Last Wednesday morning I gave a talk at Holy Trinity CE Primary School in Dartford, Kent on behalf of Action on Hearing Loss. This was part of a series of talks and events that the children had been having that week as part of the school’s Disability Awareness Week for all its pupils and staff. The purpose was to make pupils aware of the daily obstacles that disabled people face and how they overcome them, and to help pupils think about other peoples’ feelings and needs.

Throughout the week, there were visits from representatives of lots of different disabled charities such as Kent Deaf Children’s Society, Diabetes UK, Sightsavers and the Stroke Association. Pupils were shown an adapted car for disabled drivers and they tried out wheelchairs hired from the British Red Cross to see how accessible the school was for wheelchair users. They also had a lot of fun during their Disabled Teddy Bears Picnic, were taught wheelchair dancing lessons and wheelchair fencing lessons, as well as seeing a magic show given by a children’s entertainer in BSL. They also had inspirational talks from 15 year-old Paralympian wheelchair fencer Gabi Down and Steve Brown, captain of Team GB’s Paralympian wheelchair rugby team.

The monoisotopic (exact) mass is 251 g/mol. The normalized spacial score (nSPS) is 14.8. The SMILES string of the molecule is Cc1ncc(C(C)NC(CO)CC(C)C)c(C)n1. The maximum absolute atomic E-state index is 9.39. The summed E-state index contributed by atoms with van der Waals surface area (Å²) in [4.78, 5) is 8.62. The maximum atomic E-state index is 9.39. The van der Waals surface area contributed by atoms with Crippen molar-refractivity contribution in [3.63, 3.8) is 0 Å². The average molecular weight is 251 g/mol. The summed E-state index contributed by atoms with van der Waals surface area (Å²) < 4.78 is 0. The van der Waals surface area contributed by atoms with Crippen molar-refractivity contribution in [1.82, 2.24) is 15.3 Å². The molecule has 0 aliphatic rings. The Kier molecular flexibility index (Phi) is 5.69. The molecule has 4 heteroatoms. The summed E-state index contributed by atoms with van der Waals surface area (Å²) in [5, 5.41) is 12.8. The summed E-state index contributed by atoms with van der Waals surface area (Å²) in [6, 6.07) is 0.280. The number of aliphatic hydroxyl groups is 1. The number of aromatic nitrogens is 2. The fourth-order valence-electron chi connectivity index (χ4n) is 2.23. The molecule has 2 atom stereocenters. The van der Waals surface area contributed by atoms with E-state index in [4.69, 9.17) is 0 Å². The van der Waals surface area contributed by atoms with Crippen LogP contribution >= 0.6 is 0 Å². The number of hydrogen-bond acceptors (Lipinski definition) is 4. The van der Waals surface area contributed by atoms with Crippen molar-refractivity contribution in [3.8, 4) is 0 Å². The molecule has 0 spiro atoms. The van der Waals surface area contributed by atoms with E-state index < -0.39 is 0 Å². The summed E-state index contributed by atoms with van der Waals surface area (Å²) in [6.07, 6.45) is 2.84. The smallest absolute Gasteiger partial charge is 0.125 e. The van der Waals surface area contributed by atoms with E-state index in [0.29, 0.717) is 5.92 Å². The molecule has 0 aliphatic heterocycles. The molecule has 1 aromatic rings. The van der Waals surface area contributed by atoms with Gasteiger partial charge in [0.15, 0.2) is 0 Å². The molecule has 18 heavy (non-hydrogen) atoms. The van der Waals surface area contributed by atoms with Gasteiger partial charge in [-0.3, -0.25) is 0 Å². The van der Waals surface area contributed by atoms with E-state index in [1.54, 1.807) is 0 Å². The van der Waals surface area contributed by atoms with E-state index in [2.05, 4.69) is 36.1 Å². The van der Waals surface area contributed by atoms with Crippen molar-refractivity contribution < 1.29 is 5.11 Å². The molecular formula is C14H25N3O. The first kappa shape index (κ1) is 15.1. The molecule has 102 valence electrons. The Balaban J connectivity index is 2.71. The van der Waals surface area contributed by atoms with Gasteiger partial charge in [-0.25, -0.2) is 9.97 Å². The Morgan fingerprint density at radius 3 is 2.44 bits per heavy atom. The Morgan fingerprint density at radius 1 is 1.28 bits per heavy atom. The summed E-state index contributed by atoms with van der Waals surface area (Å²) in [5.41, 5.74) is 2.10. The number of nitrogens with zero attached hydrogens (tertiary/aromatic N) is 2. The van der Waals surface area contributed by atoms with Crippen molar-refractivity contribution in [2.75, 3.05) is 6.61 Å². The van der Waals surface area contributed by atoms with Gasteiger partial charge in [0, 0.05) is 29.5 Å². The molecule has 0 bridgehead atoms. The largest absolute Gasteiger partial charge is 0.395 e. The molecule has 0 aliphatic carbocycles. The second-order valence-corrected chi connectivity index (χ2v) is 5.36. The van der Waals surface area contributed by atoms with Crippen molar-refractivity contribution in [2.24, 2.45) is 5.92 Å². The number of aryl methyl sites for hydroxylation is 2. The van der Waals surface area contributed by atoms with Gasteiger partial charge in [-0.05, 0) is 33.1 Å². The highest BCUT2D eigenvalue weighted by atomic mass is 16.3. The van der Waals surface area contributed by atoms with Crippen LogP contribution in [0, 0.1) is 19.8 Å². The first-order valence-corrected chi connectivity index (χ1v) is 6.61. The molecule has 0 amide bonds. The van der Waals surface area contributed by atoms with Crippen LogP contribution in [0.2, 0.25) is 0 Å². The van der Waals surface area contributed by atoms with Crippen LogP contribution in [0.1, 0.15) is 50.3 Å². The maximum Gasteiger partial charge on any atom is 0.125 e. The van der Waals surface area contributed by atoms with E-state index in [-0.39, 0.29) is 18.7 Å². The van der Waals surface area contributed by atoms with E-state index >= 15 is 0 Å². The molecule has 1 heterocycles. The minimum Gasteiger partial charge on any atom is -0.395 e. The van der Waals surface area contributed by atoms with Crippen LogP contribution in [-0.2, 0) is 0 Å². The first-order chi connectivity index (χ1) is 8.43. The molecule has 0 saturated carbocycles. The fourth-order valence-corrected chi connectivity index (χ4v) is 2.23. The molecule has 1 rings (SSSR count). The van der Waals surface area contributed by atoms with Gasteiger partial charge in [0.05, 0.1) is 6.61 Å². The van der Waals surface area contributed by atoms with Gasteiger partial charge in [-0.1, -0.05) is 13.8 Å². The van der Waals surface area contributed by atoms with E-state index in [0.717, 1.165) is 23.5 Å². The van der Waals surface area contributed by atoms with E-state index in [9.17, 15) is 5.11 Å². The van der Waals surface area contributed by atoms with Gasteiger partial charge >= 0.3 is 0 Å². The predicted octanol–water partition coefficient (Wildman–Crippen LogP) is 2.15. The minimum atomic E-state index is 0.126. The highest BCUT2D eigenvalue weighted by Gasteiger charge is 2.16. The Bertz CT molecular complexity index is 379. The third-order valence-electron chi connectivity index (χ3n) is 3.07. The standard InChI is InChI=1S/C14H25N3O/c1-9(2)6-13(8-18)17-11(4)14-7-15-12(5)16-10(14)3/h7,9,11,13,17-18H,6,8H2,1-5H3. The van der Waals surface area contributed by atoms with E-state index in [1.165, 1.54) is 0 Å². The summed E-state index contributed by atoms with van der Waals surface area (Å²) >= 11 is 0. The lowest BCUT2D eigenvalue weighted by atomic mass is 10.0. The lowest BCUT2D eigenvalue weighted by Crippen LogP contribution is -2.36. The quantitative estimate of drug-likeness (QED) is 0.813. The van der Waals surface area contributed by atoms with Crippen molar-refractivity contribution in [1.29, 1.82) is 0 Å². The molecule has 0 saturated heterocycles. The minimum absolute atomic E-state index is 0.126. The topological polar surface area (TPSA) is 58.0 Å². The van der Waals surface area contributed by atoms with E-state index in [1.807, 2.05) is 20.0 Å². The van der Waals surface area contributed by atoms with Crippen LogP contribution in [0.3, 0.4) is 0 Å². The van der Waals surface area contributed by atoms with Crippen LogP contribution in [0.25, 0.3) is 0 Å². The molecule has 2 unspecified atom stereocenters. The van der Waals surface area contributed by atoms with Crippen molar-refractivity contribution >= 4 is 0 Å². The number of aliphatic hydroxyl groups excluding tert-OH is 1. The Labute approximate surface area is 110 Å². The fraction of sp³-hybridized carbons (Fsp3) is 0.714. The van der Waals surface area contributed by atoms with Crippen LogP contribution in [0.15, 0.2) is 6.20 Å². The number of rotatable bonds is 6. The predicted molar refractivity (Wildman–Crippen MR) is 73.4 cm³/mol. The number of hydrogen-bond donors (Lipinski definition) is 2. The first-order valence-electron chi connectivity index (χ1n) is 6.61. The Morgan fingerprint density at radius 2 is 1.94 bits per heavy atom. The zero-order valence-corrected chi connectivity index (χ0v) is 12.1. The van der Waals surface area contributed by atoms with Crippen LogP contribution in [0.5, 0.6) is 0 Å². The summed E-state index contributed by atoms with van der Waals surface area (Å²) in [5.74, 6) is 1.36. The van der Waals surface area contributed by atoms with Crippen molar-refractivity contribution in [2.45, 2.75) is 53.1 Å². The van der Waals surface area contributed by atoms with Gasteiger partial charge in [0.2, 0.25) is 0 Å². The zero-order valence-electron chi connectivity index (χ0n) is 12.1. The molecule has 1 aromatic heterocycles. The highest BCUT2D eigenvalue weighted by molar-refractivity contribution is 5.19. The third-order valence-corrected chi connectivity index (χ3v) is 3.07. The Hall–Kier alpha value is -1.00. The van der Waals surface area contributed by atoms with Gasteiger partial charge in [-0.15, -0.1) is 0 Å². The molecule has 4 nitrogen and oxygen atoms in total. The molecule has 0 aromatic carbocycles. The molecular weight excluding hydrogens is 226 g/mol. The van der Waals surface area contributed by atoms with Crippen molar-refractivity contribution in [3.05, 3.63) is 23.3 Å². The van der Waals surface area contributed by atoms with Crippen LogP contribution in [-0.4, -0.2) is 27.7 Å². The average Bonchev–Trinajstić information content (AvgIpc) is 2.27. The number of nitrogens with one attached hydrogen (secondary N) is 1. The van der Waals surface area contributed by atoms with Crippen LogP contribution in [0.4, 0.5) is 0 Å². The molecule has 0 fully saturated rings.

First I spoke in the school assembly to an audience of around three hundred pupils. I talked to the children about how I lost my hearing and about the things I miss most since losing my hearing such as listening to music and not being able to go to the cinema when I want and watch the films I want to see as I am restricted to the few subtitled films that are shown at my local multiplex. I explained about how I have to lip-read people to understand them and how difficult it is to follow people’s conversations, particularly in a noisy environment.

I also told them about some of the other barriers I face such as trying to get around on public transport and ask for directions, and how I rely on my smartphone and emails for directions instead of asking people. I also explained that how well I communicated with other people depended on how patient and deaf-aware other people were with me too. I explained that hearing loss was becoming much more common as the population is getting older, so it is really important to know how to communicate with deaf and hard of hearing people. I think it is really important to teach schoolchildren good deaf awareness from an early age so that they can communicate well with older people who may have a hearing loss.